Lord Pearce, 89, chairman of a British government panel in 1972 that rejected a proposed settlement in the then rebel colony of Rhodesia on grounds most blacks opposed it, died Monday in southern England. Mr. Pearce visited what was then Rhodesia and is now Zimbabwe as head of the government panel in 1972. On Nov. 11, 1965, the then white minority government of Ian Smith had declared itself free of all remaining colonial links with Britain. Britain, which hoped to steer Rhodesia to full independence under eventual black rule, said the declaration was illegal.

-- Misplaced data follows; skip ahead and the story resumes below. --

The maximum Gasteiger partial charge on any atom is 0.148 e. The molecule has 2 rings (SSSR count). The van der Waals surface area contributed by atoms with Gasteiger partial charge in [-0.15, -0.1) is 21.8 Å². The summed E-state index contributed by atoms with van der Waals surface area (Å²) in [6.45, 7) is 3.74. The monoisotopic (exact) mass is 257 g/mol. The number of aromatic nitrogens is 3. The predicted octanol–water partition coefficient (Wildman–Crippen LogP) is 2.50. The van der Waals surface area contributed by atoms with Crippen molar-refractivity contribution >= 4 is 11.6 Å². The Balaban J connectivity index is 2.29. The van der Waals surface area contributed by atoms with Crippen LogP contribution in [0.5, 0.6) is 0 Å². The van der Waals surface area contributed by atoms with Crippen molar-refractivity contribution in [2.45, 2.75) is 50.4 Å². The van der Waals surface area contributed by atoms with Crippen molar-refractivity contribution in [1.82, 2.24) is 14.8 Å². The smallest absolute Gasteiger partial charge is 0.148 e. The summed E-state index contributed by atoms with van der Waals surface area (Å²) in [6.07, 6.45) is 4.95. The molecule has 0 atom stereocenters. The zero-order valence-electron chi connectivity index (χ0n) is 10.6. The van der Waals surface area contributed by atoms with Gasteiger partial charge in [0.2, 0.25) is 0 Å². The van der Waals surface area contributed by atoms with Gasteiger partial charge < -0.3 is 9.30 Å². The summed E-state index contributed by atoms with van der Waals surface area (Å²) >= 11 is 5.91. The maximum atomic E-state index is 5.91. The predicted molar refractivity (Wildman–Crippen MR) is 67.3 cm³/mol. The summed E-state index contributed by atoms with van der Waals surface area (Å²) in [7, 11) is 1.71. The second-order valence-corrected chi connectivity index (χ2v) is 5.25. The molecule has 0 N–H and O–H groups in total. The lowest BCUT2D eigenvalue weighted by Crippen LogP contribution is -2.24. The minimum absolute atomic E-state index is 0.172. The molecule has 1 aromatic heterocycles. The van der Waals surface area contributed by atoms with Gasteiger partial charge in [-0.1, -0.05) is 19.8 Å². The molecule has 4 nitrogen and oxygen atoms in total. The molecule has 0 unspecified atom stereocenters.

Cardinal Wladyslaw Rubin, 73, a Polish-born prelate who headed the Vatican's Congregation for Eastern Churches, died yesterday in Vatican City, church officials said. The Vatican did not give the cause of death. Cardinal Rubin was ordained in 1946 and became a bishop 18 years later. He was responsible for the pastoral care of Poles living abroad. He was elevated to cardinal in 1979 and was secretary-general of the Synod of Bishops. His congregation dealt with churches of the Eastern rite, which have many different customs from the Roman Catholic Church but acknowledge the pope as their leader.